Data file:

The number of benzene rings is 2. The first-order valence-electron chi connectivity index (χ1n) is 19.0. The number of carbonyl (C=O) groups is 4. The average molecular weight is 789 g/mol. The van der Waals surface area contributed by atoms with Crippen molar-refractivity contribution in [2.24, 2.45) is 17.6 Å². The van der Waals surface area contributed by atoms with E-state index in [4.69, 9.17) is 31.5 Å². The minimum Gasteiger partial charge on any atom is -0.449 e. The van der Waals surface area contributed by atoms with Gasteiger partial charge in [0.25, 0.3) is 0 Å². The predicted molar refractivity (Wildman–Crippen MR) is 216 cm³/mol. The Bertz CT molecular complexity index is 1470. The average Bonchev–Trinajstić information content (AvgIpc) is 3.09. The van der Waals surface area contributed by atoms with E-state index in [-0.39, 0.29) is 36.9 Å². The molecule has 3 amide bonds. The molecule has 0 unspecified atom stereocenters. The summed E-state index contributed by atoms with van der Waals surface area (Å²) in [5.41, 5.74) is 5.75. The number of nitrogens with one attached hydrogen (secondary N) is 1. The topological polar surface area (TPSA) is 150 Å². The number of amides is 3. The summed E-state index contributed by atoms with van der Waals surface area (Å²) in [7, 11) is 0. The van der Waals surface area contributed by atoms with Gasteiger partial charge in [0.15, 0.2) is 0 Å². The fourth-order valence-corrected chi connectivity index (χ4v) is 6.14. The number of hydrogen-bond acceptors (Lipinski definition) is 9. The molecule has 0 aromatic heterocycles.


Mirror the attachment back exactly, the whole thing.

The number of benzene rings is 2. The first-order valence-electron chi connectivity index (χ1n) is 19.0. The number of carbonyl (C=O) groups is 4. The average molecular weight is 789 g/mol. The van der Waals surface area contributed by atoms with Crippen molar-refractivity contribution in [2.24, 2.45) is 17.6 Å². The van der Waals surface area contributed by atoms with E-state index in [4.69, 9.17) is 31.5 Å². The minimum Gasteiger partial charge on any atom is -0.449 e. The van der Waals surface area contributed by atoms with Gasteiger partial charge in [0.25, 0.3) is 0 Å². The predicted molar refractivity (Wildman–Crippen MR) is 216 cm³/mol. The Bertz CT molecular complexity index is 1470. The average Bonchev–Trinajstić information content (AvgIpc) is 3.09. The van der Waals surface area contributed by atoms with E-state index in [-0.39, 0.29) is 36.9 Å². The molecule has 3 amide bonds. The molecule has 0 unspecified atom stereocenters. The summed E-state index contributed by atoms with van der Waals surface area (Å²) in [5.41, 5.74) is 5.75. The number of nitrogens with one attached hydrogen (secondary N) is 1. The topological polar surface area (TPSA) is 150 Å². The number of amides is 3. The summed E-state index contributed by atoms with van der Waals surface area (Å²) in [7, 11) is 0. The van der Waals surface area contributed by atoms with Gasteiger partial charge in [0.15, 0.2) is 0 Å². The fourth-order valence-corrected chi connectivity index (χ4v) is 6.14. The number of hydrogen-bond acceptors (Lipinski definition) is 9. The molecule has 0 aromatic heterocycles.